3 Audition Obstacles Actors Create for Themselves

Sit in on any casting session and you are guaranteed to see actors who think that they are acting. They think they inhabit the character. They go through the motions of acting and auditioning, but in actuality they’re doing something entirely different. Often, many of these actors aren’t even aware that they are, in fact, doing something else. They feel that they are in the moment and being true to the character, but that little something could really be getting in the way. But what could it be? Here are three of the most common obstacles.

They’re trying to be liked. Actors are human beings, and as such, they like to be liked. This can be deadly when auditioning. Imagine going on a date with someone who is trying desperately for you to like them. They are overly enthusiastic; they want to do only what you want them to do; they have no opinions of their own; or they continue to chat you up or tell jokes long after you have lost interest. Would you go out with that person again? Of course not. Neither would the CD, director, or producer. Who would want that person around them on set? Make choices the you like. Do what speaks to you and they will respond.

They’re trying to be a “good actor,” or even worse, trying to be perfect. Many actors spend years and years honing their craft, and they should. They have dedicated their lives to this profession and should take training seriously. But all too often, actors make a connection that simply does not exist. They come to the conclusion that if there is even the slightest slip-up, the littlest gaffe, they have failed. The smallest little misstep (even if it would never be perceived by anyone else), and they are kicking themselves mentally. Divorce yourself from the notion that you have to be perfect, or even “good.” Divorce yourself for the notion that there even is a perfect or good. The only way to truly be in the moment is to let go of your concern for mistakes, listen, and follow your instincts.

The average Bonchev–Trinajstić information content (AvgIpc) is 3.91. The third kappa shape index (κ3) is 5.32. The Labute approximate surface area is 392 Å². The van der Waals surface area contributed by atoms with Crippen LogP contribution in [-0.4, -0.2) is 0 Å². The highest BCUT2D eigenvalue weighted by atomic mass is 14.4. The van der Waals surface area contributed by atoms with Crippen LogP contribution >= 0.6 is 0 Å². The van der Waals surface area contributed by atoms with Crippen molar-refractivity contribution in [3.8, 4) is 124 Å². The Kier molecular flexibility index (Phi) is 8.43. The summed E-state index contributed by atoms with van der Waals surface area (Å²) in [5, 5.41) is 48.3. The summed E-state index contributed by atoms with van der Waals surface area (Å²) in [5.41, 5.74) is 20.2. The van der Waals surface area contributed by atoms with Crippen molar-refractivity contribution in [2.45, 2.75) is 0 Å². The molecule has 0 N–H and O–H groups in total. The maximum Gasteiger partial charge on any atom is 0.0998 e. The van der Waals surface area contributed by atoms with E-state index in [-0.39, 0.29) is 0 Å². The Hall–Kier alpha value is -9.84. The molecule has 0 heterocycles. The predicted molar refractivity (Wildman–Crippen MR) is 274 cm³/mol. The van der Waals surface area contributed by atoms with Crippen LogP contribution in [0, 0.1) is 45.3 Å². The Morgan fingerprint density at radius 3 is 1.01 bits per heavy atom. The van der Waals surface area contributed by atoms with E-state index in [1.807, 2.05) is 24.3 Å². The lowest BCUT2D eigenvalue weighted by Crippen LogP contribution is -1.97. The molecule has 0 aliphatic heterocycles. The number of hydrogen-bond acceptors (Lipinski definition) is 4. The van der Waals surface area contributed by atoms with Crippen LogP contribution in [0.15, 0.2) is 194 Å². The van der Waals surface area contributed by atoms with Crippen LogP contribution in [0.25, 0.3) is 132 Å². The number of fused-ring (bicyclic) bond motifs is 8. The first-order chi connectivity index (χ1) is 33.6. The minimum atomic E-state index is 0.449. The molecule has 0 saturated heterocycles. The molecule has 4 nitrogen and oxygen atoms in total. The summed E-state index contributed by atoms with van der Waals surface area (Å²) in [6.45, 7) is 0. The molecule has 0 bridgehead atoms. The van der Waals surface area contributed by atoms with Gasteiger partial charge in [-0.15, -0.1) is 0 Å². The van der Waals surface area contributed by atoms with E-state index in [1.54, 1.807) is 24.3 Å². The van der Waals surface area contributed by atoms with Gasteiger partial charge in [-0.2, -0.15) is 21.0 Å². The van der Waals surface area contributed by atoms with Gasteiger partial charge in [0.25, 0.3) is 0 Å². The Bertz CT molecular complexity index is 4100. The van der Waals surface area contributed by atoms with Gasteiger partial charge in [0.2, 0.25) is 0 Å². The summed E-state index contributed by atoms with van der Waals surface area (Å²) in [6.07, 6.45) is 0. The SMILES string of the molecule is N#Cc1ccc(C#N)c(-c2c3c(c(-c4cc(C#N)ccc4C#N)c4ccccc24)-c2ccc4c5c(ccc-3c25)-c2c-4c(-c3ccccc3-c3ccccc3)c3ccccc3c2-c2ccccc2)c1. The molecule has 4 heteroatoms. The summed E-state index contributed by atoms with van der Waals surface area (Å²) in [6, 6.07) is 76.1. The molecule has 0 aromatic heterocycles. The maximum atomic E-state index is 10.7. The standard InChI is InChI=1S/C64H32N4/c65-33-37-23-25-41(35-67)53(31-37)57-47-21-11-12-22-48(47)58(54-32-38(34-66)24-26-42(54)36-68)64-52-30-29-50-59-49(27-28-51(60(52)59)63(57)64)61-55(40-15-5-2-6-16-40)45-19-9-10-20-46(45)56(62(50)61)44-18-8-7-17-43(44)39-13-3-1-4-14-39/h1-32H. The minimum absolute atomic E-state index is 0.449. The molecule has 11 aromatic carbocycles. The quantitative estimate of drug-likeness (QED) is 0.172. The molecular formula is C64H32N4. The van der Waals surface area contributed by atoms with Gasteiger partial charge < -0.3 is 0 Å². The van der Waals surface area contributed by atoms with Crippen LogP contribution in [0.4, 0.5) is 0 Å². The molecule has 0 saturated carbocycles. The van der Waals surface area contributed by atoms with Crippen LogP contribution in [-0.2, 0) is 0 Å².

They’re trying to read minds. Have you ever tried to read someone’s mind? We all know that to truly read someone’s mind is impossible, and yet, how many times have you tried to figure out what the casting director is thinking while performing? What does that look mean? What are they looking for? How many times have you seen them write something down and thought, “They’re hating my performance,” or “They love my performance”? Who knows what they wrote! Guessing is futile, and all it does is get in your way. Focus on thinking characters’ thoughts instead. That is your job.

But these are not the only possibilities. Maybe you’re casting someone else for your role in the waiting room. Maybe you’re letting someone else’s résumé intimidate you. Maybe you’re still mentally stuck in the traffic to get to the audition in the first place. No matter what it is, you have to let it go and be in the here and now.

A crucial part of our work as actors is emotional. You need to work on yourself so you can walk into the room grounded, confident, strong, and able to stay focused on the task at hand. You can memorize and prepare the material all day long, but if you step in front of casting and haven’t taken care of yourself mentally and emotionally, all that prep work will be in vain. Just taking one moment to focus on your breath, repeat an affirmation, mentally run through your game plan, or simply remind yourself that this is all make believe can make all the difference. And that difference could be all it takes.